In the context of budgetary restrictions on the one hand, and the need for major economy-driving projects in the public sector on the other, public-private partnerships (PPPs) provide states with an excellent option for achieving this goal with minimum financial participation. Many European countries have so far been successfully implementing PPP structures in various projects. However, when it comes to the ever-changing and often difficult markets of central and eastern Europe (CEE) and southeastern Europe (SEE), PPPs are still considered to be a unique challenge for the governments and are in need of further development.


A brief overview of the legal regimes in the region shows a considerable difference in the approach of each state in relation to PPPs. Political instability has led to unsustainable implementation of PPPs in certain states.

Some countries, such as Romania, Slovenia and Croatia, have adopted special legislation on the partnerships between the public and private sector. In Romania, which passed its first PPP law in early 2002, the implementation of a large PPP project is yet to be seen, as the law continues to be seriously criticised by experts. On the other hand, Croatia is considered one of the better examples of applying suitable PPP legislation. One of Wolf Theiss’ most recent cases relates to consultancy services rendered for the construction of the three largest sports complexes in Croatia. In this example, the public partner chose the PPP model due to the lack of any other objective possibility to complete the projects within the planned time frame. In practise, this proved to be not only the fastest, but also the most cost-effective model.

In Bulgaria no PPP legislation has been passed. Even the term ‘public-private partnership’ is not legally defined. On the other hand, it has been common practise for Bulgarian legislators over the past few years to envisage funding in the state budget for the realisation of ‘PPP incentives’. The government is reluctant to use PPP models for the financing of large infrastructure projects. Concessions and public procurement procedures are still preferred to PPPs, which are considered a rather complex model. Similar to the Czech Republic, the municipalities and regional authorities in Bulgaria are more active, and are trying to push the government to adopt appropriate PPP legislation. Some of the municipalities have even implemented local legal acts on PPPs or tried to complete PPP projects based on the existing legal framework.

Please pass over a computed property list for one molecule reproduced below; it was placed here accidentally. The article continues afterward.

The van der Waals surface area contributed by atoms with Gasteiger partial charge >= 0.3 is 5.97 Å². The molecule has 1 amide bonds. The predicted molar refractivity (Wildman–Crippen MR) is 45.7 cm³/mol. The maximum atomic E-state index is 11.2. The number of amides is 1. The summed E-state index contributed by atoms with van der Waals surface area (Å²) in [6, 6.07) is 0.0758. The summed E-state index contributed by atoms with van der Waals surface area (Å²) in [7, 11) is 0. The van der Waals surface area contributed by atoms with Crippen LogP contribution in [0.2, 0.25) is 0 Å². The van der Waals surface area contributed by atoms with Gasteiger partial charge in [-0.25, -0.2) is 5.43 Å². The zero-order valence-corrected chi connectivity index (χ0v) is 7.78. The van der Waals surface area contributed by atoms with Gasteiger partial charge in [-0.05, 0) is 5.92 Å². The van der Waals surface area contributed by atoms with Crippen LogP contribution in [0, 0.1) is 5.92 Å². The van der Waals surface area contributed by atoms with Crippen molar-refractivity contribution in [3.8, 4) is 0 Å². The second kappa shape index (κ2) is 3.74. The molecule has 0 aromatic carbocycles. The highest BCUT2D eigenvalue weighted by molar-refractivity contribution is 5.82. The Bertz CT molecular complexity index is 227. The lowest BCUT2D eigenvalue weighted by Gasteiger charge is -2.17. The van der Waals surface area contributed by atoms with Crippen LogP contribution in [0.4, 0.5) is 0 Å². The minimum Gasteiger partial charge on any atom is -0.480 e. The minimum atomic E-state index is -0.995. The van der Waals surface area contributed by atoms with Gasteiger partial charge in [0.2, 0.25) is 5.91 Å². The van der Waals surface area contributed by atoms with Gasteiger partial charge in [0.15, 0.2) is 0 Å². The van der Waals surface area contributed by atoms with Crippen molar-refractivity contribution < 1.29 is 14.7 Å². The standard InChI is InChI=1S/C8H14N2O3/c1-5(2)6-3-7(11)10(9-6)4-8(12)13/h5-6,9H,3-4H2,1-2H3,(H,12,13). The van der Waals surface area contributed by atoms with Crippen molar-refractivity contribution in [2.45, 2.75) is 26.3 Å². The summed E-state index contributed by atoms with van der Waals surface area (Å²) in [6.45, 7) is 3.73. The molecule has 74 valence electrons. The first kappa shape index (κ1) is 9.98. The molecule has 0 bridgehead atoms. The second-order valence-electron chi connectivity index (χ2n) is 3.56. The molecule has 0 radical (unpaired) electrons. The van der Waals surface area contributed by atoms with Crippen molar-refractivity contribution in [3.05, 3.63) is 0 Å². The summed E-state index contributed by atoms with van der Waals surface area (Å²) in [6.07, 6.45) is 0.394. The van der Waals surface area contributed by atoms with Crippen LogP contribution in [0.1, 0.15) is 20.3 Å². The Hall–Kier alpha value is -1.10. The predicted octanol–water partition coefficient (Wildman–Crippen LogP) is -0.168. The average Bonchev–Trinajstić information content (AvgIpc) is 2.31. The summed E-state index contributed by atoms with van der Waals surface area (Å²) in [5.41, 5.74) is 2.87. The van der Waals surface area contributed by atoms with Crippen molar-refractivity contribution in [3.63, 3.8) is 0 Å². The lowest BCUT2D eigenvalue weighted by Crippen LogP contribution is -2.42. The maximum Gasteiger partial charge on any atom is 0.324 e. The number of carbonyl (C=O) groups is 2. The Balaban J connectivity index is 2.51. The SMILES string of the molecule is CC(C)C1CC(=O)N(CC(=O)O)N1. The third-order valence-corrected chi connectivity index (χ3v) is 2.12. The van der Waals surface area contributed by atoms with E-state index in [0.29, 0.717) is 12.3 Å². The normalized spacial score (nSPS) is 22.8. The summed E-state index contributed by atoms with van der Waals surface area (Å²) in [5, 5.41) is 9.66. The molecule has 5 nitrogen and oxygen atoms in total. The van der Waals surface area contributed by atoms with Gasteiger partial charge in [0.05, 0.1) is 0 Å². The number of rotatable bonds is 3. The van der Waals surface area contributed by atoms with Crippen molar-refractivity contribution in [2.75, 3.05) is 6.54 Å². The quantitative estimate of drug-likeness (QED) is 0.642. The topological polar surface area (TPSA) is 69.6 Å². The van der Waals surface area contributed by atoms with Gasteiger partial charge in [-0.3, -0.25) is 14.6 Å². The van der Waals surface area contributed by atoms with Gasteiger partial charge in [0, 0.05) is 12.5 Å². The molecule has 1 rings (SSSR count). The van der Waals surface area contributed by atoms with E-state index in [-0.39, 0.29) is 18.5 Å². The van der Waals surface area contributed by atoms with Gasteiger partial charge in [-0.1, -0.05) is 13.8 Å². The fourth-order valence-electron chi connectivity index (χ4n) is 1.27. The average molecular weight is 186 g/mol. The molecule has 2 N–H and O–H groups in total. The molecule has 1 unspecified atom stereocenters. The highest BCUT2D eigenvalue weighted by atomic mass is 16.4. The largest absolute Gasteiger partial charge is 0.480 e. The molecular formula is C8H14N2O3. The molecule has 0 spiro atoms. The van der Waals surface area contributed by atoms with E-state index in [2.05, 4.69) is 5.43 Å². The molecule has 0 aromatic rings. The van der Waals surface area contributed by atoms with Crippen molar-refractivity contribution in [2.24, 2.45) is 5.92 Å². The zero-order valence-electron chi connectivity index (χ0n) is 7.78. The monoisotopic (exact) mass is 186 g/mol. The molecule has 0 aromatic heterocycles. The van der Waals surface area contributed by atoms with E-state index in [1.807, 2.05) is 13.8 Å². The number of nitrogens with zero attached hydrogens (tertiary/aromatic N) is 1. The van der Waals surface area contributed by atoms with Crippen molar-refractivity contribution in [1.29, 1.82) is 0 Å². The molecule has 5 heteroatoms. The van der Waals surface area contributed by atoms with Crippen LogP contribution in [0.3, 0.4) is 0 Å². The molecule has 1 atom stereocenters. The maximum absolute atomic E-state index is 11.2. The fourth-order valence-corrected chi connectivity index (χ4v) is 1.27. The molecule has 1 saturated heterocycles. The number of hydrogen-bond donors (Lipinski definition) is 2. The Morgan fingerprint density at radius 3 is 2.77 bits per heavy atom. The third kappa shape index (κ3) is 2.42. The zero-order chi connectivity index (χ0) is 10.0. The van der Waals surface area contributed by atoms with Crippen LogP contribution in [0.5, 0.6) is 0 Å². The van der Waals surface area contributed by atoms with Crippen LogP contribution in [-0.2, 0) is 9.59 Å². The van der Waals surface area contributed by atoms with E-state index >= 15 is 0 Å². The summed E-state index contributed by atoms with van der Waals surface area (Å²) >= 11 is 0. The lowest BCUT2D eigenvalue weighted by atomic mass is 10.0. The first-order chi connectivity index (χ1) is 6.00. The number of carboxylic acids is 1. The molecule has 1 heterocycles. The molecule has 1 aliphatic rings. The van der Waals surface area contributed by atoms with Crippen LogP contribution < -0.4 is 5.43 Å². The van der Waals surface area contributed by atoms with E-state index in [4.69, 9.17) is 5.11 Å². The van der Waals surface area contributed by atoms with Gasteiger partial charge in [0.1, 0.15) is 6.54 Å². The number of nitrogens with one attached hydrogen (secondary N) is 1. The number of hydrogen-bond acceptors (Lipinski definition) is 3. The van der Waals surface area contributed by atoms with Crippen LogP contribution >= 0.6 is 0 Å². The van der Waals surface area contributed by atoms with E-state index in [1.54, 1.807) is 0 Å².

One of the main characteristics of PPPs, with which the countries of the region are not very familiar, is the sharing of risks. Governments of CEE countries are often unwilling to have private partners be treated equally to them, mainly due to historical reasons. Through PPPs, states can transfer some of the risks to the private sector, instead of using the standard order-pay method. The lack of awareness of such positive aspects leads governments to either be passive or excessively careful by trying to transfer all risks to the private partner.

Risk-sharing should always be balanced; otherwise the private partner, being unable to bear a particular risk, will be reluctant to participate in the partnership. Incentives for private partners include the possibility to exercise control over expenditures, predictable public policy and regulatory environment, the possibility for a subsequent increase in the price of the rendered public services due to unexpected additional costs incurred by the private partner, the lack of restrictive public policies, and fair risk-sharing of both the commercial risks and the risks of force-majeureeffects.

Risk-sharing is extremely important for the successful financing of a project. In this context, it should be emphasised that the public partner’s flexibility, their desire to ensure some contractual safeguards for the implementation of the joint project (such as ensuring a specific price for the services or the fees to be paid by consumers of the public service, or a certain traffic level), as well as guarantees for the funding institutions, play a crucial role.

Experience in the region shows that it is usually the private partner that is the better prepared and more flexible party. The implementation of PPPs depends almost entirely on the government implementing the necessary legal framework and, even more importantly, becoming aware of the advantages of this phenomenon.

To assist potential investors in understanding both the benefits and challenges to make their PPP projects work, and in exploring untapped opportunities in CEE and SEE, Wolf Theiss has released its ‘Guide to PPPs, Concessions and Public Procurement’. The guide provides a practical overview of the principal features of PPPs, concessions and related public procurement issues in the 12 jurisdictions where Wolf Theiss has offices – Albania, Austria, Bosnia and Herzegovina, Bulgaria, Croatia, Czech Republic, Hungary, Romania, Serbia, Slovak Republic, Slovenia and Ukraine, as well as Poland, Turkey, Macedonia and Kosovo, where the firm also provides services.

(To access a pdf version of the guide, please use the following